Practice Observed

Are general practitioners ready to prevent the spread of HIV?

Br Med J (Clin Res Ed) 1988; 296 doi: https://doi.org/10.1136/bmj.296.6621.533 (Published 20 February 1988) Cite this as: Br Med J (Clin Res Ed) 1988;296:533
  1. R I G Milne,
  2. S M Keen

    Abstract

    General practitioners are excellently placed to assess a person's risk of being infected with the human immunodeficiency virus (HIV) and to give advice on reducing that risk. Their attitudes to the acquired immune deficiency syndrome (AIDS) and infection with HIV are, however, unknown. A questionnaire survey of 196 general practitioners in East Berkshire Health District was used to assess general practitioners' readiness to undertake opportunistic health education to prevent the spread of infection with HIV. Altogether 132 replied. Sixty four of them expressed little interest in health education about HIV, and one in six would not dissent from the notion that AIDS could be controlled only by criminalising homosexuality. Only 75 of them had initiated discussions about HIV with patients. Moreover, many underestimated the risks from heterosexual sex while exaggerating the risks from non-sexual contact.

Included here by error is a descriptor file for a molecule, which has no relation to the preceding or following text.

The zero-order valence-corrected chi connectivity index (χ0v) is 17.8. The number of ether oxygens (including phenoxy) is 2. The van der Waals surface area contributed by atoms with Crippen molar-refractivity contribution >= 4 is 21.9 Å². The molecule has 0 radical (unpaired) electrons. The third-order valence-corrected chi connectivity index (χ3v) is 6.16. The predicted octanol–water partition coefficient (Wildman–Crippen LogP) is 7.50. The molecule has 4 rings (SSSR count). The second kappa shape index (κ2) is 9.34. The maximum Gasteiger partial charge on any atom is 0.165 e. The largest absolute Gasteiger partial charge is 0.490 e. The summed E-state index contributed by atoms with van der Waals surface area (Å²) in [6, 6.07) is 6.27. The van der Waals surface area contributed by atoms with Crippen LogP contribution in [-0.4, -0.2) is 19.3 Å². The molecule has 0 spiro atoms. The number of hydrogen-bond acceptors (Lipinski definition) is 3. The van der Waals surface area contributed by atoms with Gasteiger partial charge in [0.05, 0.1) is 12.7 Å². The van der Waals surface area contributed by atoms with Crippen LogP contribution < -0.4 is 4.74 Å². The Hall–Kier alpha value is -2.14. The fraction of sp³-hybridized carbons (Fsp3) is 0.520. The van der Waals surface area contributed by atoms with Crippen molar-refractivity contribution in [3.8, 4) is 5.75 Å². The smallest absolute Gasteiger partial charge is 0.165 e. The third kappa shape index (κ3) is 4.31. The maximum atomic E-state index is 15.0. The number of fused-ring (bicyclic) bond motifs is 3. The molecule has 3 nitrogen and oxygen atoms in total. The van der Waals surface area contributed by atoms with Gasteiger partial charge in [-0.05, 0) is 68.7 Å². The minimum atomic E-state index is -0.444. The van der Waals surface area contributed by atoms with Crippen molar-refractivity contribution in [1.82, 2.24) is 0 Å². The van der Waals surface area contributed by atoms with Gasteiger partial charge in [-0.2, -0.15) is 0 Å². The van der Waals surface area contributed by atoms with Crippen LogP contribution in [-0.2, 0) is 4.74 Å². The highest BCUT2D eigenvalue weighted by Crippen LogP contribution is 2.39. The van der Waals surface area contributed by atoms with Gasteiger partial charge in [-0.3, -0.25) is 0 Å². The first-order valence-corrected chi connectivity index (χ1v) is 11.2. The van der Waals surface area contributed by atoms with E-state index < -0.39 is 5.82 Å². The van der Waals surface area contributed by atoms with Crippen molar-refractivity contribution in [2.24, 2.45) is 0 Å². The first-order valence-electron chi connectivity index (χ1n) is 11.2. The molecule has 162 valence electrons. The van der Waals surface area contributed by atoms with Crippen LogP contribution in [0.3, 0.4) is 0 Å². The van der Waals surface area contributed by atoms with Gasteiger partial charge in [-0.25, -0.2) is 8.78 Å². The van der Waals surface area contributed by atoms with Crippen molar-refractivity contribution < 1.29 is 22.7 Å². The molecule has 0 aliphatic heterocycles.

Advice from general practitioners if given extensively might reduce the spread of infection with HIV. How best this may be achieved needs to be considered urgently.